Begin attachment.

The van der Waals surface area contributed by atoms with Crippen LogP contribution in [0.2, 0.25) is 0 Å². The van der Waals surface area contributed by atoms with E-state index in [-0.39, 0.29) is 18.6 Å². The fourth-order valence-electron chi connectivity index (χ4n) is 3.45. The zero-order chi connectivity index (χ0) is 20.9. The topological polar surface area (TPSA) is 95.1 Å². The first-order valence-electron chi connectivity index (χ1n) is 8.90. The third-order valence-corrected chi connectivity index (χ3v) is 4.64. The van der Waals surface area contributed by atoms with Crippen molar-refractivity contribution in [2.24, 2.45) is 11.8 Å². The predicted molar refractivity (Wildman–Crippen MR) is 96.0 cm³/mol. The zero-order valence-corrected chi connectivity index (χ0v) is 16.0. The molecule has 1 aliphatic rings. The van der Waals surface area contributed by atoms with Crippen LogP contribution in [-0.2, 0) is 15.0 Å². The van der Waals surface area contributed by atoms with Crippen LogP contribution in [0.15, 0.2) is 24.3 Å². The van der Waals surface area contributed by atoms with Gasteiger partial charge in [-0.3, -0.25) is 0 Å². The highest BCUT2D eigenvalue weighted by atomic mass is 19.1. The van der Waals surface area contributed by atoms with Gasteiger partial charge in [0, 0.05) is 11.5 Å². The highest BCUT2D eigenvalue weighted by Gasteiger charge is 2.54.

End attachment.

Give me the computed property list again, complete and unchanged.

The van der Waals surface area contributed by atoms with Crippen LogP contribution in [0.2, 0.25) is 0 Å². The van der Waals surface area contributed by atoms with E-state index in [-0.39, 0.29) is 18.6 Å². The fourth-order valence-electron chi connectivity index (χ4n) is 3.45. The zero-order chi connectivity index (χ0) is 20.9. The topological polar surface area (TPSA) is 95.1 Å². The first-order valence-electron chi connectivity index (χ1n) is 8.90. The third-order valence-corrected chi connectivity index (χ3v) is 4.64. The van der Waals surface area contributed by atoms with Crippen molar-refractivity contribution in [2.24, 2.45) is 11.8 Å². The predicted molar refractivity (Wildman–Crippen MR) is 96.0 cm³/mol. The zero-order valence-corrected chi connectivity index (χ0v) is 16.0. The molecule has 1 aliphatic rings. The van der Waals surface area contributed by atoms with Crippen LogP contribution in [-0.2, 0) is 15.0 Å². The van der Waals surface area contributed by atoms with Crippen LogP contribution in [0.15, 0.2) is 24.3 Å². The van der Waals surface area contributed by atoms with Gasteiger partial charge in [-0.3, -0.25) is 0 Å². The highest BCUT2D eigenvalue weighted by atomic mass is 19.1. The van der Waals surface area contributed by atoms with Gasteiger partial charge in [0, 0.05) is 11.5 Å². The highest BCUT2D eigenvalue weighted by Gasteiger charge is 2.54.